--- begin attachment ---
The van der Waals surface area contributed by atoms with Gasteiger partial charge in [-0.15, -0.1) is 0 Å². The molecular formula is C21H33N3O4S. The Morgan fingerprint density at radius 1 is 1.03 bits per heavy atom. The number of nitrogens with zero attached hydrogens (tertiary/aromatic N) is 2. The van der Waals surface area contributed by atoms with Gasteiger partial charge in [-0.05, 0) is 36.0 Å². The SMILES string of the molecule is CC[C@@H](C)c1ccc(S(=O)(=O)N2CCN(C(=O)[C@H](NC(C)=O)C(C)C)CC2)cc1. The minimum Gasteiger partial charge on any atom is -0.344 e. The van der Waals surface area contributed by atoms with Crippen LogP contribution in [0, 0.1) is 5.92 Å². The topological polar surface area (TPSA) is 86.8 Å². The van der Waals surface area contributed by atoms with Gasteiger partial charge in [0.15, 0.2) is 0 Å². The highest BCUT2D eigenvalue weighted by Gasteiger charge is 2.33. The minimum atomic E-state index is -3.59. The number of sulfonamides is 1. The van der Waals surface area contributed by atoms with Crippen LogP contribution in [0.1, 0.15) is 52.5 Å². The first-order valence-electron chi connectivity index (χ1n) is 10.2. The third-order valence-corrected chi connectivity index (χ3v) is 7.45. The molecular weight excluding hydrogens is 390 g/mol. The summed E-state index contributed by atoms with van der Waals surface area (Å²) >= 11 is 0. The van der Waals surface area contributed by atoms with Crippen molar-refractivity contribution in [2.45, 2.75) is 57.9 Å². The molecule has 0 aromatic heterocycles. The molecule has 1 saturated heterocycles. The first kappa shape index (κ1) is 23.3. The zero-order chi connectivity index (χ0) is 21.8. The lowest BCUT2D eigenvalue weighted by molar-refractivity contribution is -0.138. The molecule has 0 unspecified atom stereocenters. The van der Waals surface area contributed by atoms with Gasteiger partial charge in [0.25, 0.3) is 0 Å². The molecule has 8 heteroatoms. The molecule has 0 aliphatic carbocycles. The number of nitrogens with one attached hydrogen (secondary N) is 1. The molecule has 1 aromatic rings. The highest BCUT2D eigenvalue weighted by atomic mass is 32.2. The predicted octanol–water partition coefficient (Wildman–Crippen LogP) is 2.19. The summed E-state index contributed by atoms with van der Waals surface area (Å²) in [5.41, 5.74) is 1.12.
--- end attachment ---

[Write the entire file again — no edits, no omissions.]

The van der Waals surface area contributed by atoms with Gasteiger partial charge in [-0.15, -0.1) is 0 Å². The molecular formula is C21H33N3O4S. The Morgan fingerprint density at radius 1 is 1.03 bits per heavy atom. The number of nitrogens with zero attached hydrogens (tertiary/aromatic N) is 2. The van der Waals surface area contributed by atoms with Gasteiger partial charge in [-0.05, 0) is 36.0 Å². The SMILES string of the molecule is CC[C@@H](C)c1ccc(S(=O)(=O)N2CCN(C(=O)[C@H](NC(C)=O)C(C)C)CC2)cc1. The minimum Gasteiger partial charge on any atom is -0.344 e. The van der Waals surface area contributed by atoms with Crippen LogP contribution in [0, 0.1) is 5.92 Å². The topological polar surface area (TPSA) is 86.8 Å². The van der Waals surface area contributed by atoms with Gasteiger partial charge in [0.15, 0.2) is 0 Å². The highest BCUT2D eigenvalue weighted by Gasteiger charge is 2.33. The minimum atomic E-state index is -3.59. The number of sulfonamides is 1. The van der Waals surface area contributed by atoms with Crippen LogP contribution in [0.1, 0.15) is 52.5 Å². The first-order valence-electron chi connectivity index (χ1n) is 10.2. The third-order valence-corrected chi connectivity index (χ3v) is 7.45. The molecular weight excluding hydrogens is 390 g/mol. The summed E-state index contributed by atoms with van der Waals surface area (Å²) >= 11 is 0. The van der Waals surface area contributed by atoms with Crippen molar-refractivity contribution in [2.45, 2.75) is 57.9 Å². The molecule has 0 aromatic heterocycles. The molecule has 1 saturated heterocycles. The first kappa shape index (κ1) is 23.3. The zero-order chi connectivity index (χ0) is 21.8. The lowest BCUT2D eigenvalue weighted by molar-refractivity contribution is -0.138. The molecule has 0 unspecified atom stereocenters. The van der Waals surface area contributed by atoms with Gasteiger partial charge in [0.25, 0.3) is 0 Å². The molecule has 8 heteroatoms. The molecule has 0 aliphatic carbocycles. The number of nitrogens with one attached hydrogen (secondary N) is 1. The molecule has 1 aromatic rings. The highest BCUT2D eigenvalue weighted by atomic mass is 32.2. The predicted octanol–water partition coefficient (Wildman–Crippen LogP) is 2.19. The summed E-state index contributed by atoms with van der Waals surface area (Å²) in [5.41, 5.74) is 1.12.